Commander, United Nations Command (UNC)
Commander, U.S. Combined Forces Command (CFC) and
Commander, U.S. Forces Korea (USFK)
GEN Walter L Sharp.jpg GEN Walter L. Sharp USA
Commanding General, United States Forces - Iraq (USF-I) Raymond T. Odierno as commander, MNF Iraq.jpg GEN Raymond T. Odierno USA
Director, National Security Agency (NSA),
Chief, Central Security Service (CSS) and
Commander, U.S. Cyber Command (USCYBERCOM)

U.S. Army

Position Photo Incumbent
Chief of Staff of the U.S. Army (CSA) George W. Casey 2007.jpg GEN George W. Casey, Jr.
Vice Chief of Staff of the U.S. Army (VCSA) GEN Peter W Chiarelli.jpg GEN Peter W. Chiarelli
Commanding General, U.S. Army Europe (USAREUR) Carter F. Ham GEN 2008.jpg GEN Carter F. Ham
Commanding General, U.S. Army Forces Command (FORSCOM) Charles C Campbell.jpg GEN Charles C. Campbell
Commanding General, U.S. Army Materiel Command (AMC) Gen Dunwoody 2008.jpg GEN Ann E. Dunwoody
Commanding General, U.S. Army Training and Doctrine Command (TRADOC) General Martin E Dempsy in ACUs.jpg GEN Martin E. Dempsey

U.S. Marine Corps

Position Photo Incumbent
Commandant of the Marine Corps (CMC) James T. Conway, official military photo portrait, 2006.jpg Gen James T. Conway
Assistant Commandant of the Marine Corps (ACMC) Gen James F. Amos.jpg Gen James F. Amos

U.S. Navy

Position Photo Incumbent
Chief of Naval Operations (CNO) ADM Gary Roughead CNO.jpg ADM Gary Roughead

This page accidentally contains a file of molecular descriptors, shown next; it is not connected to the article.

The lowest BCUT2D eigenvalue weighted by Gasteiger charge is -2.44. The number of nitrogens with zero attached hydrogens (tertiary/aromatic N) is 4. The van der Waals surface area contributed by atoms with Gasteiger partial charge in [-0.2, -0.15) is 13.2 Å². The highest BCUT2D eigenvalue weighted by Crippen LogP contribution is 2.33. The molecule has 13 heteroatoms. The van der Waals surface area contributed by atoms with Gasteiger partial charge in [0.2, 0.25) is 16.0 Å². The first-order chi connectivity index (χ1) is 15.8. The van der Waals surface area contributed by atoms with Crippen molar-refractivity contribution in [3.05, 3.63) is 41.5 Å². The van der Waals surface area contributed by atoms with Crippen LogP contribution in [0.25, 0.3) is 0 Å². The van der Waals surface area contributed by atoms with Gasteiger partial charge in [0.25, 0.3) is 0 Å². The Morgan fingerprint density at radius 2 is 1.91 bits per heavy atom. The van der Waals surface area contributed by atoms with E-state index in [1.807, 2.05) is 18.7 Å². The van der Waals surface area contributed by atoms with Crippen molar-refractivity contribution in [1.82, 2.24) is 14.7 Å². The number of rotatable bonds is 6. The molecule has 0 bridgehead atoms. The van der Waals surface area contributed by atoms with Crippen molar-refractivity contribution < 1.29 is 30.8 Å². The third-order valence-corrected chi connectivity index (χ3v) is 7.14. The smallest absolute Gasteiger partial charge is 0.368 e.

Vice Chief of Naval Operations (VCNO) Jonathan W. Greenert.jpg ADM Jonathan W. Greenert
Commander, U.S. Fleet Forces Command (USFLTFORCOM) ADM John C Harvey Jr.jpg ADM John C. Harvey, Jr.
Commander, U.S. Naval Forces Europe (USNAVEUR) -
Commander, U.S. Naval Forces Africa (USNAVAF) and
Commander, Allied Joint Force Command Naples (JFC Naples)
ADM Mark Fitzgerald.jpg ADM Mark P. Fitzgerald
Commander, U.S. Pacific Fleet (USPACFLT) ADM Walsh.jpg ADM Patrick M. Walsh
Director, Naval Nuclear Propulsion[1] and
Deputy Administrator, NNSA's Naval Reactors[2]
ADM Kirkland H Donald.jpg ADM Kirkland H. Donald

U.S. Air Force

Position Photo Incumbent
Chief of Staff of the U.S. Air Force (CSAF) Norton A Schwartz 2008 2.jpg Gen Norton A. Schwartz
Vice Chief of Staff of the U.S. Air Force (VCSAF) Gen Carrol H. Chandler.jpg Gen Carrol H. Chandler
Commander, Air Combat Command (ACC) General William M. Fraser III.jpg Gen William M. Fraser III
Commander, Air Education and Training Command (AETC) Gen Stephen Lorenz.jpg Gen Stephen R. Lorenz
Commander, Air Force Materiel Command (AFMC) General Donald J Hoffman.jpg Gen Donald J. Hoffman
Commander, Air Force Space Command (AFSPC) USAF General C. Robert Kehler.jpg Gen C. Robert Kehler
Commander, Air Mobility Command (AMC) General Raymond E. Johns, Jr.jpg Gen Raymond E. Johns, Jr.